Last Updated on: 12th November 2022, 10:30 am
What? Huh? Why your favorite shows and films sound worse than ever
I’m not one who watches a ton of modern movies or TV shows, but even I have most definitely noticed this. And it’s not just because the television in our house is old as the hills. It doesn’t matter where I am or what I’m listening on. The sound really does seem to be getting worse.
There are a variety of reasons for this. Everything from the way things are shot and mic’d to the rise of streaming and every company having its own mixing specifications to just the plain simple fact that there are so many different devices now. Even if you manage to nail the perfect mix in the studio, there’s no telling how it’s going to sound once the networks get hold of it and start compressing it in order to get around the loudness rules for commercials, not to mention when you watch it wherever you watch it.
A lot of people have apparently started trying to get around this by simply turning on the subtitles and essentially reading all their shows. Not a great solution, but you do what you have to do, I suppose. But let’s say you can’t do that. There are people, the two in our house among them, for whom subtitles simply aren’t an option. The lack of usable vision rules that right out. No one has thought about this, of course. And to the extent that they unintentionally have, it basically boils down to buy more crap.
There are some things that we can do. For instance, there’s always buying a nice sound system. Even more important is setting it up properly. Most of the sound mixers interviewed recommended having professional help but also mentioned that many soundbars today come with microphones for home optimization. None sounded too convinced by soundbars, though.
“If you’re using a soundbar,” Bondelevitch said, “Get the best soundbar you can afford. And if you’re listening on your earbuds or headphones, get good headphones. If it’s a noisy environment, get over-the-ear headphones. They do really isolate sound much better and do not use noise canceling headphones because those really screw up the audio quality.”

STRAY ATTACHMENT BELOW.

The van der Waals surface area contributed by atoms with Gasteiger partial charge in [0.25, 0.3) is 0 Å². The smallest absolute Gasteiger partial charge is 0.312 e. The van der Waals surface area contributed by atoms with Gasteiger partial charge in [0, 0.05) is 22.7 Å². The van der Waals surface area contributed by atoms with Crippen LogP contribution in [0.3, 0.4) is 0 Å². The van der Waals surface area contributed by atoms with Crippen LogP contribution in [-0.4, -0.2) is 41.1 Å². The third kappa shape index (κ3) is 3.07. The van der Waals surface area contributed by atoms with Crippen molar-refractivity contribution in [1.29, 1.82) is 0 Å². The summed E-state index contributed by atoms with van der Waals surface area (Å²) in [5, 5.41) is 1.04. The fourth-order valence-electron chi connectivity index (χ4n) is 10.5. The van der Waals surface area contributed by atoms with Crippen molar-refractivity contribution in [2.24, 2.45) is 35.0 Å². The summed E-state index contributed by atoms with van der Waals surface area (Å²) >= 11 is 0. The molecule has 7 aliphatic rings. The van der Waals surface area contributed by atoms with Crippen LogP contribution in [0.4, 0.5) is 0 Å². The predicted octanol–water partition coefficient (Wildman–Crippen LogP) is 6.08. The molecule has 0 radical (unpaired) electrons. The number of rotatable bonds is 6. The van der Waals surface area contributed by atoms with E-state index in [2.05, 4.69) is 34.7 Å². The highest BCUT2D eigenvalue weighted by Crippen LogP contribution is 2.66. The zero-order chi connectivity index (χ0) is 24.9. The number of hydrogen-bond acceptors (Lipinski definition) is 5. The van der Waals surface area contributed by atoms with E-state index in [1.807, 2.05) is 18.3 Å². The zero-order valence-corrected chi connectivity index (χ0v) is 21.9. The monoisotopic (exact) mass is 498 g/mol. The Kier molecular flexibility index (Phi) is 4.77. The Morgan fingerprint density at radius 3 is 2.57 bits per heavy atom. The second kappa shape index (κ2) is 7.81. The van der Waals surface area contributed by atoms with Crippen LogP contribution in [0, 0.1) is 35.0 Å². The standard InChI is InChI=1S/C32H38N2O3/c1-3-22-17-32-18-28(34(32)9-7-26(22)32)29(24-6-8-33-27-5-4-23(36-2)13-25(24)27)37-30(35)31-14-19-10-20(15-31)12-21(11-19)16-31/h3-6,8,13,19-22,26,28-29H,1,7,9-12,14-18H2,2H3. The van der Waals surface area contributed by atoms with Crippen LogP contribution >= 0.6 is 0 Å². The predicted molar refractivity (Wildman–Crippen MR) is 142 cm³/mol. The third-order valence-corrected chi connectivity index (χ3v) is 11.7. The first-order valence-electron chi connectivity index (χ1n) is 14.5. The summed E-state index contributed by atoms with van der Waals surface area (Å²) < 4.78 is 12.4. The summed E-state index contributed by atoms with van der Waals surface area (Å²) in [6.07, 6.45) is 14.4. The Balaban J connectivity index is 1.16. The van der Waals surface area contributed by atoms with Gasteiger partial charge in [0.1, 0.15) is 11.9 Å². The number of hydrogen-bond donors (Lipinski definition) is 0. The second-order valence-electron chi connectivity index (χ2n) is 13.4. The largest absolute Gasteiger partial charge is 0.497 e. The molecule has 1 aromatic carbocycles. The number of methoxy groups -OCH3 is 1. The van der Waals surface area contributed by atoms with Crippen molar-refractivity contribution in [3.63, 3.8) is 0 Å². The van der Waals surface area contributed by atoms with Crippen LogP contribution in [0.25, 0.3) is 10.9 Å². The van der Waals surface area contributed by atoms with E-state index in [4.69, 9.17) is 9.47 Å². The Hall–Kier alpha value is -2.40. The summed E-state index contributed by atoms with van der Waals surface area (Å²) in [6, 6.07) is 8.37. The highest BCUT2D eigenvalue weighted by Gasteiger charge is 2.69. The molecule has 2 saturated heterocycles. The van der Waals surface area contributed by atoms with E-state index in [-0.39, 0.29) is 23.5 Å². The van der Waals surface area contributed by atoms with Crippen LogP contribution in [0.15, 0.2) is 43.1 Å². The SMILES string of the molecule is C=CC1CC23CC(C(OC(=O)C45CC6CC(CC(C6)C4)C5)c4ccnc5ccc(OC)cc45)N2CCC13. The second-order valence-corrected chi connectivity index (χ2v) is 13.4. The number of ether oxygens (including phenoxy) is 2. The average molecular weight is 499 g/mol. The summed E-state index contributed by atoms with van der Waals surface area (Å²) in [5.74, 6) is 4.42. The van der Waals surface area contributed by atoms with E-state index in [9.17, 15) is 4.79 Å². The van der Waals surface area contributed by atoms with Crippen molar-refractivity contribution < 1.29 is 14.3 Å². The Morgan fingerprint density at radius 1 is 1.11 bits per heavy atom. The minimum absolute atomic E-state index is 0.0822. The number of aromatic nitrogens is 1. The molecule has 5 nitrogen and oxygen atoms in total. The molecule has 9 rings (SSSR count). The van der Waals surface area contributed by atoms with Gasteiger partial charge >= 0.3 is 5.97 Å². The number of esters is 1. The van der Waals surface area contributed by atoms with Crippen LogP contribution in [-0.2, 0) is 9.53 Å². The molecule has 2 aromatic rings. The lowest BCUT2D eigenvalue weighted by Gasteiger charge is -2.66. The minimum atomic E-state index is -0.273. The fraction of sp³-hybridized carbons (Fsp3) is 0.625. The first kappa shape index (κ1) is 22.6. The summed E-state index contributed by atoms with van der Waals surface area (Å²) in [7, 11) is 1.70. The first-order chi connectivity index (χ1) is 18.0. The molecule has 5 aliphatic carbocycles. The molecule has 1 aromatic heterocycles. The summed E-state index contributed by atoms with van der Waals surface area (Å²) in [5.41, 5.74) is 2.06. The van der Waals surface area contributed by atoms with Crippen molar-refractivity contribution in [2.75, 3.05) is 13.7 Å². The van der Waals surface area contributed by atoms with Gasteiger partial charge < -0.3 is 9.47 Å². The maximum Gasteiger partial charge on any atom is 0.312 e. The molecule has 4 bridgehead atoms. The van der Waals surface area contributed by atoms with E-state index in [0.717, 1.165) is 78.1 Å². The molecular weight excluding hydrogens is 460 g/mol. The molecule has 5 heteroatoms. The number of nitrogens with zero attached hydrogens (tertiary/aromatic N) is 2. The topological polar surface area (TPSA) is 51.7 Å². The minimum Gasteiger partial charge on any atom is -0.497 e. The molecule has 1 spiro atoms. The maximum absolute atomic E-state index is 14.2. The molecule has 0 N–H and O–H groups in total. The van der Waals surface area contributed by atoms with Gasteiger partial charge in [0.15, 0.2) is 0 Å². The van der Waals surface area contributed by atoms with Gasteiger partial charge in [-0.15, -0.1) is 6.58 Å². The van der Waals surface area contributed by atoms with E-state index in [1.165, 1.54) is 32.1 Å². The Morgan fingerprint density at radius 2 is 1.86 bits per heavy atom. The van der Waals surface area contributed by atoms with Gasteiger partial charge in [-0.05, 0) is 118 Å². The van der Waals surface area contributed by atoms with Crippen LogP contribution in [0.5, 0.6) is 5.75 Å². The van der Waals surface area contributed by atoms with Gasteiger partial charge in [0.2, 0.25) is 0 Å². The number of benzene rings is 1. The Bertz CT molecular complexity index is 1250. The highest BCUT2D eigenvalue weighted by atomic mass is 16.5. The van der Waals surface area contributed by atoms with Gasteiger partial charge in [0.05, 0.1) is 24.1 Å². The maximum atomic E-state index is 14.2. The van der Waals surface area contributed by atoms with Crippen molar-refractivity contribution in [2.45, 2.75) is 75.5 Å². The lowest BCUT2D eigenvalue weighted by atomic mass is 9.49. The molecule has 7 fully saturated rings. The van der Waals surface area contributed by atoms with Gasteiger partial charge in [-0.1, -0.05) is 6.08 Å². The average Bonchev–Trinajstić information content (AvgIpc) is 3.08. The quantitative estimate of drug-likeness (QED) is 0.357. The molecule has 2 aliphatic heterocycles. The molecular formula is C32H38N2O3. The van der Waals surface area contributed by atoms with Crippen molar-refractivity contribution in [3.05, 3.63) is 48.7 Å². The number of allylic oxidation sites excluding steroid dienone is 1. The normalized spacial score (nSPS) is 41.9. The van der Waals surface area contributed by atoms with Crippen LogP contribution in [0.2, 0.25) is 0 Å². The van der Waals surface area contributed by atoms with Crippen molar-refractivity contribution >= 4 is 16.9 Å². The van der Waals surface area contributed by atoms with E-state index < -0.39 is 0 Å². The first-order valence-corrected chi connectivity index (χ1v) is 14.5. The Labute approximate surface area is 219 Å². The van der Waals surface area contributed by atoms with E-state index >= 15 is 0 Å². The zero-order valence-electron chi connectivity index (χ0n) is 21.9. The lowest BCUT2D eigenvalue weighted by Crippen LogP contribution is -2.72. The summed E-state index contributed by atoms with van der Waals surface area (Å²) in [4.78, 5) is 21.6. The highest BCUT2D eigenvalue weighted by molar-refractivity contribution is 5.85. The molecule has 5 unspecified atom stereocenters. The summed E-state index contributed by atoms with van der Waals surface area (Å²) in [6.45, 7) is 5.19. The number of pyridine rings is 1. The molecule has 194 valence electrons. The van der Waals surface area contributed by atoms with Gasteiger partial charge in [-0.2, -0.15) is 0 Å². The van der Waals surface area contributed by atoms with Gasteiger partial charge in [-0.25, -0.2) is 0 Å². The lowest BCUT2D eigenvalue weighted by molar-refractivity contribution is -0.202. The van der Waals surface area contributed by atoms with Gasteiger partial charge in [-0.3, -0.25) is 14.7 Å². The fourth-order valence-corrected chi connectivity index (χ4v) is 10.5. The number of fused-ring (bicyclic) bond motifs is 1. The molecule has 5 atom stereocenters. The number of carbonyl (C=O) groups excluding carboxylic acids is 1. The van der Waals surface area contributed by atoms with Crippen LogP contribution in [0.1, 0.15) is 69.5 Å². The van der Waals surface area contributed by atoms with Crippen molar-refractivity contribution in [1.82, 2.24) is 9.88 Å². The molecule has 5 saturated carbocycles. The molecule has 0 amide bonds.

But more than anything, they emphasized how this is a selling factor for movie theaters. If you want good sound, there’s a place that has “sound you can feel.”
“It’s a bummer because you want the theater experience,” said Vanchure. “People aren’t going out to theaters as much nowadays because everything’s just streaming. And that’s how you want people to hear these things. You’re doing this work so you can hear this loud and big.”
I realize that nobody with final say particularly cares, but a lot of blind people quite enjoy television, actually. Alienating them might seem like a small price to pay when you don’t think long-term or big picture because business is all about wringing the most money out of everything in the least amount of time quality be damned, but better sound is about more than just us. Like so much when it comes to accessibility, the things that are good for the disabled often wind up being good for everyone. If dialogue is something so easily sacrificed, why don’t we just go back to making silent films?
I have actually noticed less and less dialog in movies. More of them need DVS. I had that shoved in my face when I went to see Tansy’s raisers.
I haven’t noticed that yet myself, but I do remember you telling me about some movie you saw where a lot of the important stuff was written in the form of text messages rather than spoken. I wonder if that’s a result of trying to incorporate subtitles into the film making process like the story suggests.
Movies! Plural! The movie about an old war criminal also had a bunch of stuff written out.
Leave a comment